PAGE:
In short, if such behavior is not the norm for your culture for showing respectfulness, it's highly likely it's being done simply for the ego trip of the teacher. "The best student-teacher relationship is founded on the teacher being there to serve the student," ... "It's not about the glorification of the teacher".
No real teacher is a know-it-all, as any good teacher knows they don't know everything, and cannot possibly know it all, they can't live long enough to learn it all, but they do, one hopes, know more than you. But they are people, just like you.
You do not want a demi God on Earth, the "fount of information from on high" as that is the way of the charismatic fraud. A good teacher lives a life of service, to you, not the other way around. They are a person, just the same as you, respect them, of course, but don't expect them to be, or want them to be, something other than human.
Practice what they teach:
This ones a huge flag in the face. It doesn't take being a rocket scientist to see that if the teacher preaches poverty, yet lives in the lap of luxury, there is something wrong with this picture ! Ditto whatever else they teach, if they do not make a serious effort, to live it themselves, then they are a hypocrite, that you need to get away from as rapidly as possible.
Now, again, will they be perfect at this ? Not likely, they are human and therefore as subject to human failings as anyone else. If they claim otherwise, they are lying to you and perhaps to themselves.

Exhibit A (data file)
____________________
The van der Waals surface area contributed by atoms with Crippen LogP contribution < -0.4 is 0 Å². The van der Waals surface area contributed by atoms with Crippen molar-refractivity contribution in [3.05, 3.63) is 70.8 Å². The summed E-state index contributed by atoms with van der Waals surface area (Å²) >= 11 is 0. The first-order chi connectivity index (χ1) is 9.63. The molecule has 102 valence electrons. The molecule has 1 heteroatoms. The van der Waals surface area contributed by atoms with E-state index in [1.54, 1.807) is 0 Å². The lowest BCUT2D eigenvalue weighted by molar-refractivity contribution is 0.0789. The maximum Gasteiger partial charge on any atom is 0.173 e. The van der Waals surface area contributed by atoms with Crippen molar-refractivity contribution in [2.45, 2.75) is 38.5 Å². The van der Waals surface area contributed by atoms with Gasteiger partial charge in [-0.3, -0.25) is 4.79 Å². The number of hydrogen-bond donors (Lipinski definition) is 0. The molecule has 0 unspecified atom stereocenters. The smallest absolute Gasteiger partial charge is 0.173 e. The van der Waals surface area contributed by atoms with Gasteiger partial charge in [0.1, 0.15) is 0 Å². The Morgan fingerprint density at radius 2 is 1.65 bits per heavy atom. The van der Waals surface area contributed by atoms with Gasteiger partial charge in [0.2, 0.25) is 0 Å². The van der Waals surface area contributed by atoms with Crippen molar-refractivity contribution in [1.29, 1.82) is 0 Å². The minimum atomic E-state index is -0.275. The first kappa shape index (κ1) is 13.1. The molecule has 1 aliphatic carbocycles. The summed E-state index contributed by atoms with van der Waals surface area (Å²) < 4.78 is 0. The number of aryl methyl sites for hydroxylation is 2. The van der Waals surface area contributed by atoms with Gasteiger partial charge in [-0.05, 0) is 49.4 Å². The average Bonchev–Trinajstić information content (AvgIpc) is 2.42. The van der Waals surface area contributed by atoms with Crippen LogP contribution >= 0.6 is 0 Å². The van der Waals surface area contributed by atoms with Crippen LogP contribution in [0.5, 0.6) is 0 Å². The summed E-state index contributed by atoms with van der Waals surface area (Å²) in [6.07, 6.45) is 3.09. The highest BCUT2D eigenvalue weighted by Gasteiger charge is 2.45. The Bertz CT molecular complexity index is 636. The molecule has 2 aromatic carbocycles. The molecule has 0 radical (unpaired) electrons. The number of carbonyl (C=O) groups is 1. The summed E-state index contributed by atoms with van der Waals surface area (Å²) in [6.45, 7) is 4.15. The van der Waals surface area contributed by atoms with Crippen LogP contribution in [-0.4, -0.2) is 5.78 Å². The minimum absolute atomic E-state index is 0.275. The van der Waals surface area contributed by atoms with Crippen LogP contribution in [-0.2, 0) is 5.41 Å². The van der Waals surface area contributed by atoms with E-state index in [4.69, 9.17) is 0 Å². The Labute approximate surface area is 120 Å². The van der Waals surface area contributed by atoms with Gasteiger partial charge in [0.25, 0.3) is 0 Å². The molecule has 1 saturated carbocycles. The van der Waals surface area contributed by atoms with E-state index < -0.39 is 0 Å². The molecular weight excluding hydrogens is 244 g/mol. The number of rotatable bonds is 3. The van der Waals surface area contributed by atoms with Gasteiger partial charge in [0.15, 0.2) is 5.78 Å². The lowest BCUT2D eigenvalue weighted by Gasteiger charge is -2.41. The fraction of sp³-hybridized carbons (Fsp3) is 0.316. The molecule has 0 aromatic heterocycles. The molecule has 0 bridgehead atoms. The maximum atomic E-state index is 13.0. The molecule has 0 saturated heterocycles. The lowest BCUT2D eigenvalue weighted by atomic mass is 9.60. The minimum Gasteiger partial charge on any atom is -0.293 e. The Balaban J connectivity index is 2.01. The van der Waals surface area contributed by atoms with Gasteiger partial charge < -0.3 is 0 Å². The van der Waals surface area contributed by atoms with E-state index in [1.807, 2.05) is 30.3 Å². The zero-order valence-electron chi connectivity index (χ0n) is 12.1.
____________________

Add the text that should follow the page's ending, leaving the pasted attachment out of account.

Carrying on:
Now, this is not to say they have never, or will never make mistakes, some of the greatest spiritual teachers I've have ever met have been people who have been through every dreadful situation imaginable, and now, on account of that, dedicate themselves to helping others avoid some of the same issues.
It's a case of, for many, they have, "been there, done that" so they do understand. AA comes to mind, in that its founder, was himself an former alcoholic, so who better to understand the problems of someone who still is ?
The long and short of it all is, as with any teaching, one is still responsible for their own actions. Not the teacher ... YOU ... the teacher has many many responsibilities of course, but in the end, what you learn and how you progress on your chosen spiritual pathway is entirely up to you. Your teachers are your guides, nothing more. They have walked a path, and can help you, by the simple fact they HAVE walked it and may be able to show you a way to walk it yourself. But you and you alone are responsible for that growth ... no one else.